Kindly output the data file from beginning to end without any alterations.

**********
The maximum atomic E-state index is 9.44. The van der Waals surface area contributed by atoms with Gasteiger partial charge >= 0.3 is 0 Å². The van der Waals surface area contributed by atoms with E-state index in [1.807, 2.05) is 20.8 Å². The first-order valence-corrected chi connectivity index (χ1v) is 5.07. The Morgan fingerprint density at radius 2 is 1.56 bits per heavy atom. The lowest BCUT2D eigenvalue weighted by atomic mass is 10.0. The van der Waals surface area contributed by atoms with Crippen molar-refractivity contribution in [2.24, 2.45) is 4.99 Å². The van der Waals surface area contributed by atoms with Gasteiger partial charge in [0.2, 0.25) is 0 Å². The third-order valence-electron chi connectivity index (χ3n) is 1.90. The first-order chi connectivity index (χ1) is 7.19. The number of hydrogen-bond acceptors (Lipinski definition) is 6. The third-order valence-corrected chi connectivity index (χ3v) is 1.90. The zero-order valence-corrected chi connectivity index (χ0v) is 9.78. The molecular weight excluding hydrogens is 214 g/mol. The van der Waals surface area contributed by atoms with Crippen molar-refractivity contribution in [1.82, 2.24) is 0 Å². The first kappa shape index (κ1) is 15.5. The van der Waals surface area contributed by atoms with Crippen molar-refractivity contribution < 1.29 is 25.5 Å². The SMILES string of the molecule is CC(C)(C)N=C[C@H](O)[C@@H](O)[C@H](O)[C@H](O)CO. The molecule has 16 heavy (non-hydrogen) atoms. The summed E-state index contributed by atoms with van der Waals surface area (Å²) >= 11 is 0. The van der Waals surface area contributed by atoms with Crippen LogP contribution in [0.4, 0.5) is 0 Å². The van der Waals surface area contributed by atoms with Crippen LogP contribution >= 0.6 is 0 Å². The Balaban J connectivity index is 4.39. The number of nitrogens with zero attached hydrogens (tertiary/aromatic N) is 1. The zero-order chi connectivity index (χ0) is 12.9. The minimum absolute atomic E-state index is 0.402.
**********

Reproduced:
The maximum atomic E-state index is 9.44. The van der Waals surface area contributed by atoms with Gasteiger partial charge >= 0.3 is 0 Å². The van der Waals surface area contributed by atoms with E-state index in [1.807, 2.05) is 20.8 Å². The first-order valence-corrected chi connectivity index (χ1v) is 5.07. The Morgan fingerprint density at radius 2 is 1.56 bits per heavy atom. The lowest BCUT2D eigenvalue weighted by atomic mass is 10.0. The van der Waals surface area contributed by atoms with Crippen molar-refractivity contribution in [2.24, 2.45) is 4.99 Å². The van der Waals surface area contributed by atoms with Gasteiger partial charge in [0.2, 0.25) is 0 Å². The third-order valence-electron chi connectivity index (χ3n) is 1.90. The first-order chi connectivity index (χ1) is 7.19. The number of hydrogen-bond acceptors (Lipinski definition) is 6. The third-order valence-corrected chi connectivity index (χ3v) is 1.90. The zero-order valence-corrected chi connectivity index (χ0v) is 9.78. The molecular weight excluding hydrogens is 214 g/mol. The van der Waals surface area contributed by atoms with Crippen molar-refractivity contribution in [1.82, 2.24) is 0 Å². The first kappa shape index (κ1) is 15.5. The van der Waals surface area contributed by atoms with Crippen molar-refractivity contribution < 1.29 is 25.5 Å². The SMILES string of the molecule is CC(C)(C)N=C[C@H](O)[C@@H](O)[C@H](O)[C@H](O)CO. The molecule has 16 heavy (non-hydrogen) atoms. The summed E-state index contributed by atoms with van der Waals surface area (Å²) >= 11 is 0. The van der Waals surface area contributed by atoms with Crippen LogP contribution in [0.4, 0.5) is 0 Å². The van der Waals surface area contributed by atoms with Crippen LogP contribution >= 0.6 is 0 Å². The Balaban J connectivity index is 4.39. The number of nitrogens with zero attached hydrogens (tertiary/aromatic N) is 1. The zero-order chi connectivity index (χ0) is 12.9. The minimum absolute atomic E-state index is 0.402.